The Storm, by Kate Chopin, is filled with symbolism from beginning to end. Chopin plots a situation in which two people surrender to their physical desires. The main characters, Calixta and Alcee, find themselves thrust together by a sudden storm. This situation leads to a rekindling of the passionate feelings they had left behind them years ago when each had embarked on new lives down separate paths. As the storm begins to strengthen outside, the emotions buried long ago erupts anew between them, leading to a strong storm of passion that consumes the pair completely in the moment. Although their passion represents a threat to marital harmony, it also clears the way for a renewed commitment.
Chopin details the destruction caused by the storm and demonstrates how it forces Alcee inside Calixtas home. The story reads, He expressed an intention to remain outside, but it was soon apparent that he might as well have been out in the open: the water beat in upon the boards in driving sheets, and he went inside. At this point, Chopins design is to bring these two together as a couple; she uses the stormy setting to accomplish this feat. Soon after entering the house, Calixta, feeling the pressure of the situation, gets up to look outside the window. She avoids looking into Alcees eyes, perhaps in anticipation of where that may lead them. While Calixta is looking out the window, the pounding rain is driven by strong winds and emphasized by intense lightening; this signifies the confusion of Calixtas feelings for Alcee at that moment. When Alcee steadies Calixta close to him, she staggers slightly, retreats backward, and immediately asks where her son may be. This represents the turmoil of emotions Calixta is experiencing as her mind wars with her body.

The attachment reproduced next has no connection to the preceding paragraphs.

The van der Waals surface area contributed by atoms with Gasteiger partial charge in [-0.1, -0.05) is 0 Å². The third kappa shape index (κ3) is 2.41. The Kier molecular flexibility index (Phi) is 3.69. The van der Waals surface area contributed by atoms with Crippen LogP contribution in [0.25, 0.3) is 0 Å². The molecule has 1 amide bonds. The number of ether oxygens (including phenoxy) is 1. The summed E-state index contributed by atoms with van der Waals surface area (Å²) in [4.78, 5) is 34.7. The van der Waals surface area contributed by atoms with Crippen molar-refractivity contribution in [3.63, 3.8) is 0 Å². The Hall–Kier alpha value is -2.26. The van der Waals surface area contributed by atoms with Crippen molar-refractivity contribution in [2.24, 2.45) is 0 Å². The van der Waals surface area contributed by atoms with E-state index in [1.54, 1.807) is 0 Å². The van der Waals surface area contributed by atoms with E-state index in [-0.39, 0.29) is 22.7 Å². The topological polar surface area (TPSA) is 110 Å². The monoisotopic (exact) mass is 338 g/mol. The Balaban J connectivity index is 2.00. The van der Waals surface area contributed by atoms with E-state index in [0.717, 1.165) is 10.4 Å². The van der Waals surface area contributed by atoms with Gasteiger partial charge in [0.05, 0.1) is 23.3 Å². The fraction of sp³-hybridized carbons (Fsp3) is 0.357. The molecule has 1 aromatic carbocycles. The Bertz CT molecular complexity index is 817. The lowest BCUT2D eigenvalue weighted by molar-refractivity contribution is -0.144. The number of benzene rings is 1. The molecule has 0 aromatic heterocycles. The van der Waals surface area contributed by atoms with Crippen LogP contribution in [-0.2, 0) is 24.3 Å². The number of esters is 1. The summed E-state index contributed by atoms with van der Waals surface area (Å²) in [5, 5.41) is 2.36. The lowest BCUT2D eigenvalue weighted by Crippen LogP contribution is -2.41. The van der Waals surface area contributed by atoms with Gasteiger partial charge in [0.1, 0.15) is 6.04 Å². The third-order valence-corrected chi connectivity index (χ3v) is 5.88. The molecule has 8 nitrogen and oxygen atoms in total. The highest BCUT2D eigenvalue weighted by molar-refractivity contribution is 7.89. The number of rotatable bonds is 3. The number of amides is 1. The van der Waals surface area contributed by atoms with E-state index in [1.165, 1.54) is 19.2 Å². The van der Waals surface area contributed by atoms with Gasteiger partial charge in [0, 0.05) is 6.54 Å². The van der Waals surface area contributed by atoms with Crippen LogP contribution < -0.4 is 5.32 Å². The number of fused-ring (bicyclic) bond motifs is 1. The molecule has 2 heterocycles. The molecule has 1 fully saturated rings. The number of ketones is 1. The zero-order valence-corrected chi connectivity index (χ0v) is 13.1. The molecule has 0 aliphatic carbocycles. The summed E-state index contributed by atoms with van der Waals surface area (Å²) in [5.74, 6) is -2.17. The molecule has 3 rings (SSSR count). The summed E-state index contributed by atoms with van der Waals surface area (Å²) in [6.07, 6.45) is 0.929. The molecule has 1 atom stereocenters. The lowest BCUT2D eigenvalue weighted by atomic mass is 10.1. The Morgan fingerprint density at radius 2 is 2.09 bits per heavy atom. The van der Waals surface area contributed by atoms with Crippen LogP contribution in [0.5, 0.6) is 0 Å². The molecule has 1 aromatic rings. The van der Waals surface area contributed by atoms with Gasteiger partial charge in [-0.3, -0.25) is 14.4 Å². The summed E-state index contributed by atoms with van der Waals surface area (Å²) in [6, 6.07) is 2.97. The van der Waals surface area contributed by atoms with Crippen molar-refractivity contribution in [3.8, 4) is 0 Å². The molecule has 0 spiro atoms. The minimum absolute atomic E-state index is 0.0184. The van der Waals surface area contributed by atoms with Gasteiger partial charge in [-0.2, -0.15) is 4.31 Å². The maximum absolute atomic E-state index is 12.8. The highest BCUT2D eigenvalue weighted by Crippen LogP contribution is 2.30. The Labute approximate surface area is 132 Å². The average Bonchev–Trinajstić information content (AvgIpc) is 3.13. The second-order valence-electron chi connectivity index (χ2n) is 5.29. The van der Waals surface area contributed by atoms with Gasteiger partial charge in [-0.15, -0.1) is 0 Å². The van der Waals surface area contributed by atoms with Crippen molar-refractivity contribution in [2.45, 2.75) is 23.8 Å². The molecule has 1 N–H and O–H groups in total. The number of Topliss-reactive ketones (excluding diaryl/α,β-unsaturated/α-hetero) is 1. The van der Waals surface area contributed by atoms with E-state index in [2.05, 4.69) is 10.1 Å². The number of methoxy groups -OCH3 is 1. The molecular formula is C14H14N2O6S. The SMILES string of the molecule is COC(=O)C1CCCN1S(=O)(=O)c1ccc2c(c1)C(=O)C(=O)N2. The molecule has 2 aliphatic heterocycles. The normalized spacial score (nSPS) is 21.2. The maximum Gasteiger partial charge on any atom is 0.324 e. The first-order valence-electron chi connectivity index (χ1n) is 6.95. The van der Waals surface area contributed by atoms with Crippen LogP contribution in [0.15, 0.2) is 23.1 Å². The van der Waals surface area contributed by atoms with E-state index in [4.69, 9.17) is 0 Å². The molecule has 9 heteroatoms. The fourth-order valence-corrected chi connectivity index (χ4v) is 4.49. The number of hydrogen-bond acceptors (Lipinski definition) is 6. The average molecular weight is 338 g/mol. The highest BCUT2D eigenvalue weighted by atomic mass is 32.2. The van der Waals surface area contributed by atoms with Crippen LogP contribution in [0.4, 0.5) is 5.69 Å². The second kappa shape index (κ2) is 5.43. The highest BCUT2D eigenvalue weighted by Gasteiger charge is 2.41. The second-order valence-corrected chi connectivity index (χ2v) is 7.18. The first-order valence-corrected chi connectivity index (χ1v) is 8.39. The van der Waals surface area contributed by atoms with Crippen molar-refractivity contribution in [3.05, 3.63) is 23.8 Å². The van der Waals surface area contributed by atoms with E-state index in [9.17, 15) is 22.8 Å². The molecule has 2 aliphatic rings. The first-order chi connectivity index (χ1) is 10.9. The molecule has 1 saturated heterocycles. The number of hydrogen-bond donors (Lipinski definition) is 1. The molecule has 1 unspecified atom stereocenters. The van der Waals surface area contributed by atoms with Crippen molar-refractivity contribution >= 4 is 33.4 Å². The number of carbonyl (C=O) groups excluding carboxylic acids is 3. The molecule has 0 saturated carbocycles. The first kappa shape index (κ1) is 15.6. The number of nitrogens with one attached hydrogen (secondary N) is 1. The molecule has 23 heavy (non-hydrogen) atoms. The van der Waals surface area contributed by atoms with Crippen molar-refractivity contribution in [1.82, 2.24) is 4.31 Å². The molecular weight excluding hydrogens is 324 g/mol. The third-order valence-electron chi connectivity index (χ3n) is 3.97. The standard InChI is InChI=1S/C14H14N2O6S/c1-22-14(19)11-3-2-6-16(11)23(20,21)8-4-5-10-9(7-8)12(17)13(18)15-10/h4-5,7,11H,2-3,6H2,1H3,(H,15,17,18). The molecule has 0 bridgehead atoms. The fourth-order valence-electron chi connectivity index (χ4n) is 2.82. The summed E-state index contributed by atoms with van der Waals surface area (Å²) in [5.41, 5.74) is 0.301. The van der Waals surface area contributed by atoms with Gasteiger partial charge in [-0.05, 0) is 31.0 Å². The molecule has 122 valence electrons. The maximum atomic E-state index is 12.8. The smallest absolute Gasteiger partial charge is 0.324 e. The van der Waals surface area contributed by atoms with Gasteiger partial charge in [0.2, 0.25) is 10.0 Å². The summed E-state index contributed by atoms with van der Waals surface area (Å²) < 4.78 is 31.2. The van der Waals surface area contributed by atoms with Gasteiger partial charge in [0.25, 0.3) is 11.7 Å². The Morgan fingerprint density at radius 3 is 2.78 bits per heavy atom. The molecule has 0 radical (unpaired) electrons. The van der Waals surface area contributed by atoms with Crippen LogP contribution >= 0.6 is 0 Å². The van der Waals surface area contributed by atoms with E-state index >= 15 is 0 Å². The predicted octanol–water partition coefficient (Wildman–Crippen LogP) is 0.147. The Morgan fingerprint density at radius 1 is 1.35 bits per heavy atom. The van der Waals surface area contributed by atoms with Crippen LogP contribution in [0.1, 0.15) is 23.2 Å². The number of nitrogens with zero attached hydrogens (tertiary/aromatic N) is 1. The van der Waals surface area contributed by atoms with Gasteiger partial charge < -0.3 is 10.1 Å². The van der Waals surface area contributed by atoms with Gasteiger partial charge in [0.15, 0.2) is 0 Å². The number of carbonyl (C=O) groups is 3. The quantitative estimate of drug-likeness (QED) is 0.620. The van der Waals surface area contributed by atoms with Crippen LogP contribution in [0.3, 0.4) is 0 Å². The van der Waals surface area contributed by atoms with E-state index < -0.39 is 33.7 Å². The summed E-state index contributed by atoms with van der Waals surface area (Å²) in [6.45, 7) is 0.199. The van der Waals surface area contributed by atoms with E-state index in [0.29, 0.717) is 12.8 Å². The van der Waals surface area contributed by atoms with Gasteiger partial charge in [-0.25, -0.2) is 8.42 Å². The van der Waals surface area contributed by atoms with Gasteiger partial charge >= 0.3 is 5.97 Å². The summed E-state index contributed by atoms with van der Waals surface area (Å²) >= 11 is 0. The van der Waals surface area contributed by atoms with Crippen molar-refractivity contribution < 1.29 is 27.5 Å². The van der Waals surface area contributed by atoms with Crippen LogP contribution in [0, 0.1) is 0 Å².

The emotional and stormy turbulence depicted throughout The Storm is portrayed by the climaxing sexual desire felt by Calixta and Alcee, as represented in the dialogue between the two. Calixtas lips are described as red and moist as pomegranate seed. Calixta releases a generous abundance of her passion, which is like, a white flame which penetrated and found response in depths of his own sensuous nature that had never yet been reached. Chopin also uses the dramatic words, he possessed her to describe the act of adultery.
Once the storm subsides, Chopin describes an outside world as glistening green. Alcee rides off to his destination. Bobinot and Bibi return home to find Calixta in an unusually good mood. Alcee writes to his wife, Clarisse, encouraging her not to hurry back, but to stay a month longer if she wishes. Clarisse is described as being charmed upon receiving her husbands letter, yet relieved to forgo their intimate conjugal life for a while. However, the reader comes away with the idea the storm has now passed and everyone is happy. Calixtas turbulent experience appears accidental and innocent. The affair seems to refresh both marriages, supporting Chopins theme that sex, even outside of marriage, can be enjoyable to both lovers without any guilt or harm being done to others.
The Storm, by Kate Chopin, symbolizes the adulterous union of Calixta and Alcee, alluding to the raging storm of passion that overtakes the couple in the midst of the storm. However,
Calixta and Alcee are able to put their prior infatuations to rest and move forward in their renewed commitments. The presence of the storm is not merely coincidental; it is the catalyst that enables the affair. As the storm begins, climaxes, and ends, so does the affair of the story.